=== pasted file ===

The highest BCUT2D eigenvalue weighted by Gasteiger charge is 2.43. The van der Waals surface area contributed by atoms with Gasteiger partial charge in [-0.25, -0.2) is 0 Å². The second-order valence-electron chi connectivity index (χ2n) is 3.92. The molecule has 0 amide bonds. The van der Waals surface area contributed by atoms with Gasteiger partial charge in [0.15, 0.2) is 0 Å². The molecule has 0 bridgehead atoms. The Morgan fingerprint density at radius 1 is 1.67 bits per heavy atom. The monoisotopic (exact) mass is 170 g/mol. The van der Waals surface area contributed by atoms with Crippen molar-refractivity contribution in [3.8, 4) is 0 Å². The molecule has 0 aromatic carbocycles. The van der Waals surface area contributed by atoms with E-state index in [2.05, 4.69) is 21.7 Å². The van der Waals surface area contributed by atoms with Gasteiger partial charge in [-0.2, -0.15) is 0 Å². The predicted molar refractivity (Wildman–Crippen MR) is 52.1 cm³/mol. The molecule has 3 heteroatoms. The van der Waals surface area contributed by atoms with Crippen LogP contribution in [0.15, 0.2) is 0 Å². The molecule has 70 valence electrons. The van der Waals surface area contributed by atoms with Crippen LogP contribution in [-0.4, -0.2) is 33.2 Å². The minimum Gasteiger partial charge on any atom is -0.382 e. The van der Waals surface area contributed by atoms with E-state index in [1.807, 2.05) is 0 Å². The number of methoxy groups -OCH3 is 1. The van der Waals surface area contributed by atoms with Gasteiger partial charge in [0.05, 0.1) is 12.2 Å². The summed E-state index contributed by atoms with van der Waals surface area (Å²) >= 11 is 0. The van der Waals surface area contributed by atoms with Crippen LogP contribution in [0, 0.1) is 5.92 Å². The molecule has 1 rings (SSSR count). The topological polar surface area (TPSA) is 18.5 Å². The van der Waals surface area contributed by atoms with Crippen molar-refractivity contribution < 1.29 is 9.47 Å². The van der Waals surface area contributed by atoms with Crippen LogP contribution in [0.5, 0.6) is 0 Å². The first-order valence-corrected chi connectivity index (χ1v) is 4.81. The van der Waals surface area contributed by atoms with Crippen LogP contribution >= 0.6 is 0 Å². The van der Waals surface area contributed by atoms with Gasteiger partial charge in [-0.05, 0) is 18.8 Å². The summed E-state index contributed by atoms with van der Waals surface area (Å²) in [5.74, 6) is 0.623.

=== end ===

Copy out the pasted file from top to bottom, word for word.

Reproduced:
The highest BCUT2D eigenvalue weighted by Gasteiger charge is 2.43. The van der Waals surface area contributed by atoms with Gasteiger partial charge in [-0.25, -0.2) is 0 Å². The second-order valence-electron chi connectivity index (χ2n) is 3.92. The molecule has 0 amide bonds. The van der Waals surface area contributed by atoms with Gasteiger partial charge in [0.15, 0.2) is 0 Å². The molecule has 0 bridgehead atoms. The Morgan fingerprint density at radius 1 is 1.67 bits per heavy atom. The monoisotopic (exact) mass is 170 g/mol. The van der Waals surface area contributed by atoms with Crippen molar-refractivity contribution in [3.8, 4) is 0 Å². The molecule has 0 aromatic carbocycles. The van der Waals surface area contributed by atoms with E-state index in [2.05, 4.69) is 21.7 Å². The van der Waals surface area contributed by atoms with Gasteiger partial charge in [-0.2, -0.15) is 0 Å². The predicted molar refractivity (Wildman–Crippen MR) is 52.1 cm³/mol. The molecule has 3 heteroatoms. The van der Waals surface area contributed by atoms with Crippen LogP contribution in [0.15, 0.2) is 0 Å². The molecule has 70 valence electrons. The van der Waals surface area contributed by atoms with Crippen LogP contribution in [-0.4, -0.2) is 33.2 Å². The minimum Gasteiger partial charge on any atom is -0.382 e. The van der Waals surface area contributed by atoms with E-state index in [1.807, 2.05) is 0 Å². The number of methoxy groups -OCH3 is 1. The van der Waals surface area contributed by atoms with Gasteiger partial charge in [0.05, 0.1) is 12.2 Å². The summed E-state index contributed by atoms with van der Waals surface area (Å²) >= 11 is 0. The van der Waals surface area contributed by atoms with Crippen LogP contribution in [0, 0.1) is 5.92 Å². The molecule has 1 rings (SSSR count). The topological polar surface area (TPSA) is 18.5 Å². The van der Waals surface area contributed by atoms with Crippen molar-refractivity contribution < 1.29 is 9.47 Å². The van der Waals surface area contributed by atoms with Crippen LogP contribution in [0.5, 0.6) is 0 Å². The first-order valence-corrected chi connectivity index (χ1v) is 4.81. The van der Waals surface area contributed by atoms with Crippen LogP contribution >= 0.6 is 0 Å². The van der Waals surface area contributed by atoms with Gasteiger partial charge in [-0.05, 0) is 18.8 Å². The summed E-state index contributed by atoms with van der Waals surface area (Å²) in [5.74, 6) is 0.623.